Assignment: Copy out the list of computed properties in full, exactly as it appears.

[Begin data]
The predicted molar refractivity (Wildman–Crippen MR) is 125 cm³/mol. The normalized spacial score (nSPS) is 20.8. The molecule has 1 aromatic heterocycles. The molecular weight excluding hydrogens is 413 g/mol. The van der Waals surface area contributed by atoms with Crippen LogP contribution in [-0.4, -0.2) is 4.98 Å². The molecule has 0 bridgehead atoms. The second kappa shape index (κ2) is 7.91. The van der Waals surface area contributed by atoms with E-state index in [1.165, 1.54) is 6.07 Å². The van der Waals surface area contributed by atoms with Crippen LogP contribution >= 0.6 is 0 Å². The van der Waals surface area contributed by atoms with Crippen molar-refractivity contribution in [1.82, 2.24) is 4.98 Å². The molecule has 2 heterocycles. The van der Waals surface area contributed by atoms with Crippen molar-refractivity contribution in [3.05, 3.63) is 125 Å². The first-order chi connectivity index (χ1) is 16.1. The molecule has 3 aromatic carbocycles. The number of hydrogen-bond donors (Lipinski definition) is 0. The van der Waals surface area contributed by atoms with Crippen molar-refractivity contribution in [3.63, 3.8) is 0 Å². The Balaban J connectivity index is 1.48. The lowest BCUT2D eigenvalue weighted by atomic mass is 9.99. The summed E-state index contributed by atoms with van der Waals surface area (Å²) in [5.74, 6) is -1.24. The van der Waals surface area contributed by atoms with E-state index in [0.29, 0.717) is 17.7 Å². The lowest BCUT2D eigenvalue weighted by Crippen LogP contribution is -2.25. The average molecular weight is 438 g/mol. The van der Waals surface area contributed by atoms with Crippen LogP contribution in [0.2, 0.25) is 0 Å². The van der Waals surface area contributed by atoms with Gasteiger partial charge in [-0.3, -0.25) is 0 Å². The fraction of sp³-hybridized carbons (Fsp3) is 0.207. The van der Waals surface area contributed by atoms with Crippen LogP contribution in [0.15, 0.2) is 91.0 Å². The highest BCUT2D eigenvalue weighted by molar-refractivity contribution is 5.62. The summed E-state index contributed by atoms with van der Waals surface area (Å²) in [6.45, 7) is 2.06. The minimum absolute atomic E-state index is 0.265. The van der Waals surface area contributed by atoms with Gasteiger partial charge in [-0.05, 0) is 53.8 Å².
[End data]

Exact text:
The predicted molar refractivity (Wildman–Crippen MR) is 125 cm³/mol. The normalized spacial score (nSPS) is 20.8. The molecule has 1 aromatic heterocycles. The molecular weight excluding hydrogens is 413 g/mol. The van der Waals surface area contributed by atoms with Crippen LogP contribution in [-0.4, -0.2) is 4.98 Å². The molecule has 0 bridgehead atoms. The second kappa shape index (κ2) is 7.91. The van der Waals surface area contributed by atoms with E-state index in [1.165, 1.54) is 6.07 Å². The van der Waals surface area contributed by atoms with Crippen LogP contribution >= 0.6 is 0 Å². The van der Waals surface area contributed by atoms with Crippen molar-refractivity contribution in [1.82, 2.24) is 4.98 Å². The molecule has 2 heterocycles. The van der Waals surface area contributed by atoms with Crippen molar-refractivity contribution in [3.05, 3.63) is 125 Å². The first-order chi connectivity index (χ1) is 16.1. The molecule has 3 aromatic carbocycles. The number of hydrogen-bond donors (Lipinski definition) is 0. The van der Waals surface area contributed by atoms with Crippen molar-refractivity contribution in [3.63, 3.8) is 0 Å². The Balaban J connectivity index is 1.48. The lowest BCUT2D eigenvalue weighted by atomic mass is 9.99. The summed E-state index contributed by atoms with van der Waals surface area (Å²) in [5.74, 6) is -1.24. The van der Waals surface area contributed by atoms with E-state index in [0.29, 0.717) is 17.7 Å². The lowest BCUT2D eigenvalue weighted by Crippen LogP contribution is -2.25. The average molecular weight is 438 g/mol. The van der Waals surface area contributed by atoms with Crippen LogP contribution in [0.2, 0.25) is 0 Å². The van der Waals surface area contributed by atoms with Gasteiger partial charge in [-0.3, -0.25) is 0 Å². The fraction of sp³-hybridized carbons (Fsp3) is 0.207. The van der Waals surface area contributed by atoms with Crippen LogP contribution in [0.15, 0.2) is 91.0 Å². The highest BCUT2D eigenvalue weighted by molar-refractivity contribution is 5.62. The summed E-state index contributed by atoms with van der Waals surface area (Å²) in [6.45, 7) is 2.06. The minimum absolute atomic E-state index is 0.265. The van der Waals surface area contributed by atoms with Gasteiger partial charge in [-0.05, 0) is 53.8 Å².